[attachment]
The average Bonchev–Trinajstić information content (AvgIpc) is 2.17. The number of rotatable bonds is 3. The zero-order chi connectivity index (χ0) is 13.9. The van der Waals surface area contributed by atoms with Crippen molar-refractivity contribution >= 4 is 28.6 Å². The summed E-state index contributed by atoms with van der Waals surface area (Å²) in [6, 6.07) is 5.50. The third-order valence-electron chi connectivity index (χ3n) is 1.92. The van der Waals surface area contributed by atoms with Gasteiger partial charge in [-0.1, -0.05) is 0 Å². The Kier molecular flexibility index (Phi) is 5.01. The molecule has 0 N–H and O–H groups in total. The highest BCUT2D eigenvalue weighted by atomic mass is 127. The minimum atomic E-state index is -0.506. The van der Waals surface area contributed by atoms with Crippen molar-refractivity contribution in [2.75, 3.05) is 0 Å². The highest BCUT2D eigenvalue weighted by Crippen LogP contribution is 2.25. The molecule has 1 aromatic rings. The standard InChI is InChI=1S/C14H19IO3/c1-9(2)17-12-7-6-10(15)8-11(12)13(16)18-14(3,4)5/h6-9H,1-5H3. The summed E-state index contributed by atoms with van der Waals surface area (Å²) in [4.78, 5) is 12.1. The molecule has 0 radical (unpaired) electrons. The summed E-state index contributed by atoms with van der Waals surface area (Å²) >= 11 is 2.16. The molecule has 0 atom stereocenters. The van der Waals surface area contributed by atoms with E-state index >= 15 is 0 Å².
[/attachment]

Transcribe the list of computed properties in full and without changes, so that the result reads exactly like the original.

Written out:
The average Bonchev–Trinajstić information content (AvgIpc) is 2.17. The number of rotatable bonds is 3. The zero-order chi connectivity index (χ0) is 13.9. The van der Waals surface area contributed by atoms with Crippen molar-refractivity contribution >= 4 is 28.6 Å². The summed E-state index contributed by atoms with van der Waals surface area (Å²) in [6, 6.07) is 5.50. The third-order valence-electron chi connectivity index (χ3n) is 1.92. The van der Waals surface area contributed by atoms with Gasteiger partial charge in [-0.1, -0.05) is 0 Å². The Kier molecular flexibility index (Phi) is 5.01. The molecule has 0 N–H and O–H groups in total. The highest BCUT2D eigenvalue weighted by atomic mass is 127. The minimum atomic E-state index is -0.506. The van der Waals surface area contributed by atoms with Crippen molar-refractivity contribution in [2.75, 3.05) is 0 Å². The highest BCUT2D eigenvalue weighted by Crippen LogP contribution is 2.25. The molecule has 1 aromatic rings. The standard InChI is InChI=1S/C14H19IO3/c1-9(2)17-12-7-6-10(15)8-11(12)13(16)18-14(3,4)5/h6-9H,1-5H3. The summed E-state index contributed by atoms with van der Waals surface area (Å²) in [4.78, 5) is 12.1. The molecule has 0 radical (unpaired) electrons. The summed E-state index contributed by atoms with van der Waals surface area (Å²) >= 11 is 2.16. The molecule has 0 atom stereocenters. The van der Waals surface area contributed by atoms with E-state index >= 15 is 0 Å².